I taught English to a group of young people (ages 12–17) from the community. The students were really motivated to learn English. Most of them took English in school and many of them had taken additional classes before so they had some basic conversational skills. The major challenges were dealing with a mixed level group, inconsistent attendance and the fact that it was such a short term assignment. If future volunteers find themselves in a similar situation, I would recommend teaching the class with one or two other volunteers….you can start out together as a class going over the theme/vocabulary/grammar for the day. When it comes time to practice in pairs or small groups, split the group (based on level) with other volunteers. I found that when I kept them all together to practice, the lower level students tended to just stay quiet and let the others speak. Dividing them up by level (or even by personality…giving shy students a space to feel comfortable) is helpful. I don’t think there is much that can be done about inconsistent attendance…it would be nice if the same group showed up day after day so you could build on information from previous classes. However, that just isn’t the reality…there are so many other issues….taking care of siblings, illness, the rain….and also the fact that the class is free and they know it is temporary. No one is going to be 100% invested in something when they have a bunch of other things going on in their lives and this is viewed as just an “extra” opportunity. I think it is important for future volunteers to understand this and not get upset with students for not showing up sometimes…don’t take it personally. It isn’t about you.
I’m a teacher at home and always come to my classes super prepared with a lesson plan, materials and a bunch of other resources. The classes I teach cost a lot and most of my students are studying English full time. I show up and expect them to be there…and they are. When teaching in a totally different context, I realized I had to get rid of these expectations. I took each day as it came. No matter what, the most important thing is to frame the classes around things the students will encounter…interactions with tourists on the bus, meeting new students/volunteers at La Mariposa, building vocabulary/skills for talking on the phone/internet. In the end, the class was fun..sometimes there were 3 students, sometimes 10…I worked with whoever was there…sometimes on what I had planned and sometimes something different. I always had a plan but I abandoned it if necessary and went with something else…even if it was just talking to the students, asking questions, letting them ask me questions..and they always had questions!

Britney Regterink, Organic Farm, 2 February – 15 April, 2010:

Working on the farm was a truly wonderful experience. I got plenty of exercise, I watched things grow, passed time in the sweet Nicaraguan sunshine and in the shade of the mango tree, helped to build a shelter, helped to plough with oxen and spent time with some truly spectacular people.

Most of my time was spent watering and weeding, which wouldn’t come as a surprise to anyone that has ever gardened or farmed before. The watering is done by hand with watering cans (really tones those arm muscles ☺). Weeding is also done by hand because the farm functions without the use of herbicides.

Working on the farm can be slightly difficult, being that the sun shines almost every day and the bike ride to the farm from the hotel is about 15 minutes. And then there is all that watering a weeding. But it is a truly rewarding experience, watching things grow and eating the things that you helped to produce.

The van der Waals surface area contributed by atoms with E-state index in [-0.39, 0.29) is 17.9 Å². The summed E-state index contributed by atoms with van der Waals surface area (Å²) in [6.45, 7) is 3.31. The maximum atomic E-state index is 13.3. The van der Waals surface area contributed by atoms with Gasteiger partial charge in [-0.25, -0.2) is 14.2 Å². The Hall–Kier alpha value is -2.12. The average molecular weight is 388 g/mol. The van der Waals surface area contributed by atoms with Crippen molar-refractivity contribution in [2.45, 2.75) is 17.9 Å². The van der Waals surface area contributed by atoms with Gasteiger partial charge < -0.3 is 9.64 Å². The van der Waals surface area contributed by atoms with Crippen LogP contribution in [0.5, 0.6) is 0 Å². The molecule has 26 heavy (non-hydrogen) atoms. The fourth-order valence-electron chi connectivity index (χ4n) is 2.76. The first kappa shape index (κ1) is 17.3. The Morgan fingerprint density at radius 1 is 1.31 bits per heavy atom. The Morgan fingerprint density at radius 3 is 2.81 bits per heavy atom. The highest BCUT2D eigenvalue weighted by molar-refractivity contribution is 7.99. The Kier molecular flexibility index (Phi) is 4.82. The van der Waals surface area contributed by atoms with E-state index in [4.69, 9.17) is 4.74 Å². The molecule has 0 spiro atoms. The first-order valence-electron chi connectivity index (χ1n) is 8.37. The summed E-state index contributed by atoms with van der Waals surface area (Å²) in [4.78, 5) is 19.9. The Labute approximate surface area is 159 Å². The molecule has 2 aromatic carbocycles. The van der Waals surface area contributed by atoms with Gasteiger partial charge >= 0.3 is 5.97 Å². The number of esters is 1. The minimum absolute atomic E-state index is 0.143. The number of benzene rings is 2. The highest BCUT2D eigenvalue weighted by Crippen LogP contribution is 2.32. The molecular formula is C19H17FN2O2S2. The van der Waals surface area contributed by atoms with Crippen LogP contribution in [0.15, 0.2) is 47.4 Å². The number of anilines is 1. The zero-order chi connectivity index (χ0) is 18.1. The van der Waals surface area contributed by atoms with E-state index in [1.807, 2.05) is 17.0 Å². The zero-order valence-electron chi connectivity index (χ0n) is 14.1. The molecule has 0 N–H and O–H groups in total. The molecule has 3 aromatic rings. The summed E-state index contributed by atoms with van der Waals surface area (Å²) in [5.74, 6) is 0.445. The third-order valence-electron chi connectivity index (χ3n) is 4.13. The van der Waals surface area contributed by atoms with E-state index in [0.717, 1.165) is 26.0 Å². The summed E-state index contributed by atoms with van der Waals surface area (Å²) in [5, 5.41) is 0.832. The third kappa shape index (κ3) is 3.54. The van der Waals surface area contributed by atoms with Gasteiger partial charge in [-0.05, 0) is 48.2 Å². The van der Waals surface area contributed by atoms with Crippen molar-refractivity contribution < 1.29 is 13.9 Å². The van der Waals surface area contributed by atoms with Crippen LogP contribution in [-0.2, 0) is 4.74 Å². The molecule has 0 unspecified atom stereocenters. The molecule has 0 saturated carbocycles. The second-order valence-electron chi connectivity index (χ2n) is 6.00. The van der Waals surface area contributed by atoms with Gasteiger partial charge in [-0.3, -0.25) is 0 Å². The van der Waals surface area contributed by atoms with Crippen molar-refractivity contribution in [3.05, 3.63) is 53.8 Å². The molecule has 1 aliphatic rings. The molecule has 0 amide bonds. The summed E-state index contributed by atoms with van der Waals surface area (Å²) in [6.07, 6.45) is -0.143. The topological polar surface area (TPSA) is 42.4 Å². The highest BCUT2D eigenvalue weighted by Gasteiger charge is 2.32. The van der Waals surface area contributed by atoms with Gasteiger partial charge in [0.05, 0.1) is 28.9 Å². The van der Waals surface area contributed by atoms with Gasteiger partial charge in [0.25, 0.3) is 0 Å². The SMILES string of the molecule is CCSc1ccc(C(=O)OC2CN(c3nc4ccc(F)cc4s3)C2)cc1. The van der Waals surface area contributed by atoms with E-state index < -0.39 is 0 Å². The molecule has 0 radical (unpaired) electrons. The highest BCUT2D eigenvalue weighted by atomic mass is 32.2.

Franklin the farmer is great company, he is kind, patient and very bright, a wealth of knowledge, especially in the sector of organic farming. He is more than willing to talk about just about anything – in Spanish, of course. He speaks slowly and clearly and is more than willing to write things down if one doesn’t understand. Therefore, if you need to practice your Spanish in a non-intimidating environment and would like some good, hard, honest work—the farm is the place for you!

Sukru Seckin, Primary Education, Rincon de Cuentos, 9 January – 8 April, 2010:

This is Sukru (El Turco) from Turkey. I spent one of the most wonderful three months of my life in Nicaragua. the purpose of my visit was to learn Spanish, but La Mariposa Spanish School opened a new window for me by suggesting volunteer work for the community where they are located. So that’s how I decided to do volunteer work. When I came I didnt know what I was going to do but Paulette put me in the reading programme in Santiago after a week of orientation period. It was a house called ”Cuentos Para Ninos” (”Stories for Children”) where kids can come and read stories, hear stories from me and Janeth, borrow story books or play with us different games.

The thing I saw was when kids get more attention, they learn faster. If someone appreciate them, they exist. If you listen them, they talk (even though I didn’t understand Spanish in my first two weeks, I listened to their dreams) i always ask ”what can be more dangerous than a silent kid?” We made them talk or express themselves without fear… What did Turkey or a Turkish man would mean before they met me? Gringo? Chele? NO. they accepted me and always respected me during my work. They always called me Checu:) If you accept them and appreciate them, they will always be waiting for you with the most beautiful smile and shouting your name from 200mtrs away as soon as they see you. I think everybody knows it is such a great feeling to be loved.

I was very sad when the time came to leave. That’s the only thing I can blame Paulette about my volunteer work that it was really really hard for me to say goodbye to those kids.:( Edgar, Engel, Jason, Heysel, Diana1, Diana2, Jonathan, Carlos, Miguel, Magdaly, Ramon, Catarina, Adriana…- I love you all.

By the way I learned Spanish as well:)) I am a tour guide in Turkey and I did my first Spanish tour:). My guests could not believe that I could learn my Spanish in three months. I think that explains how good the school was.